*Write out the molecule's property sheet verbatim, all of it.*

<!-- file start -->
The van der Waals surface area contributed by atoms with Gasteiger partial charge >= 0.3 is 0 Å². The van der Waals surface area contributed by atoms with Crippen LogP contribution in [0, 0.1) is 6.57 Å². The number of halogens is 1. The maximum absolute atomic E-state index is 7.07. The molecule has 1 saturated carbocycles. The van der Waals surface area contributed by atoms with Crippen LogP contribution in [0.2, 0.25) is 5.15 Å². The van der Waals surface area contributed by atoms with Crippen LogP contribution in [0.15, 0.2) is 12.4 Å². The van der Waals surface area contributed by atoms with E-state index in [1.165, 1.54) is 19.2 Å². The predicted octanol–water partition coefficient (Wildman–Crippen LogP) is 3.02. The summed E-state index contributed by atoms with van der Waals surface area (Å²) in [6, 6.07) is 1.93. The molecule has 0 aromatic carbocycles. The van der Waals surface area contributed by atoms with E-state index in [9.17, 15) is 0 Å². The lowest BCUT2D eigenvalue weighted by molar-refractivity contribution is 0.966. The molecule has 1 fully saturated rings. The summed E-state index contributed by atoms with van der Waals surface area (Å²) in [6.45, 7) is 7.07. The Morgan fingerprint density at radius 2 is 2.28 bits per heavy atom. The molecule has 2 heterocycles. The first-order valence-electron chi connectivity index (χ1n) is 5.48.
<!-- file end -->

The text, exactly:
The van der Waals surface area contributed by atoms with Gasteiger partial charge >= 0.3 is 0 Å². The van der Waals surface area contributed by atoms with Crippen LogP contribution in [0, 0.1) is 6.57 Å². The number of halogens is 1. The maximum absolute atomic E-state index is 7.07. The molecule has 1 saturated carbocycles. The van der Waals surface area contributed by atoms with Crippen LogP contribution in [0.2, 0.25) is 5.15 Å². The van der Waals surface area contributed by atoms with Crippen LogP contribution in [0.15, 0.2) is 12.4 Å². The van der Waals surface area contributed by atoms with E-state index in [1.165, 1.54) is 19.2 Å². The predicted octanol–water partition coefficient (Wildman–Crippen LogP) is 3.02. The summed E-state index contributed by atoms with van der Waals surface area (Å²) in [6, 6.07) is 1.93. The molecule has 0 aromatic carbocycles. The van der Waals surface area contributed by atoms with E-state index in [9.17, 15) is 0 Å². The lowest BCUT2D eigenvalue weighted by molar-refractivity contribution is 0.966. The molecule has 1 fully saturated rings. The summed E-state index contributed by atoms with van der Waals surface area (Å²) in [6.45, 7) is 7.07. The Morgan fingerprint density at radius 2 is 2.28 bits per heavy atom. The molecule has 2 heterocycles. The first-order valence-electron chi connectivity index (χ1n) is 5.48.